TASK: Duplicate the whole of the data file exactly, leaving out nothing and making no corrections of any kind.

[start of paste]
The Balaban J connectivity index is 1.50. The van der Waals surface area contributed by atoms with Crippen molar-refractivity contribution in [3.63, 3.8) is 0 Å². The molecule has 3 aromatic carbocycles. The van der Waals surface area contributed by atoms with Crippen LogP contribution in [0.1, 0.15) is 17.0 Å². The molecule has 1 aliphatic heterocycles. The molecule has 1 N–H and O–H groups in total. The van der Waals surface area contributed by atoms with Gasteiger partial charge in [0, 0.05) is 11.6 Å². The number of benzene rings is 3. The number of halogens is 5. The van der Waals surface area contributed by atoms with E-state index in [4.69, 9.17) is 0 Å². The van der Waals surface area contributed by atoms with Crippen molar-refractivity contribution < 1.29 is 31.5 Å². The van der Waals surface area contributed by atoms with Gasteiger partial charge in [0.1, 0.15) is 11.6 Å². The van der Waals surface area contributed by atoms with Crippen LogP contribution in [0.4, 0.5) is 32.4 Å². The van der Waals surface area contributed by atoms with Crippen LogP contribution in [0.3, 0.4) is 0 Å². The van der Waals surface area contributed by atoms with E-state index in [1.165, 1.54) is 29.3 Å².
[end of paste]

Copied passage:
The Balaban J connectivity index is 1.50. The van der Waals surface area contributed by atoms with Crippen molar-refractivity contribution in [3.63, 3.8) is 0 Å². The molecule has 3 aromatic carbocycles. The van der Waals surface area contributed by atoms with Crippen LogP contribution in [0.1, 0.15) is 17.0 Å². The molecule has 1 aliphatic heterocycles. The molecule has 1 N–H and O–H groups in total. The van der Waals surface area contributed by atoms with Gasteiger partial charge in [0, 0.05) is 11.6 Å². The number of benzene rings is 3. The number of halogens is 5. The van der Waals surface area contributed by atoms with E-state index in [4.69, 9.17) is 0 Å². The van der Waals surface area contributed by atoms with Crippen molar-refractivity contribution < 1.29 is 31.5 Å². The van der Waals surface area contributed by atoms with Gasteiger partial charge in [0.1, 0.15) is 11.6 Å². The van der Waals surface area contributed by atoms with Crippen LogP contribution in [0.4, 0.5) is 32.4 Å². The van der Waals surface area contributed by atoms with Crippen LogP contribution in [0.3, 0.4) is 0 Å². The van der Waals surface area contributed by atoms with E-state index in [1.165, 1.54) is 29.3 Å².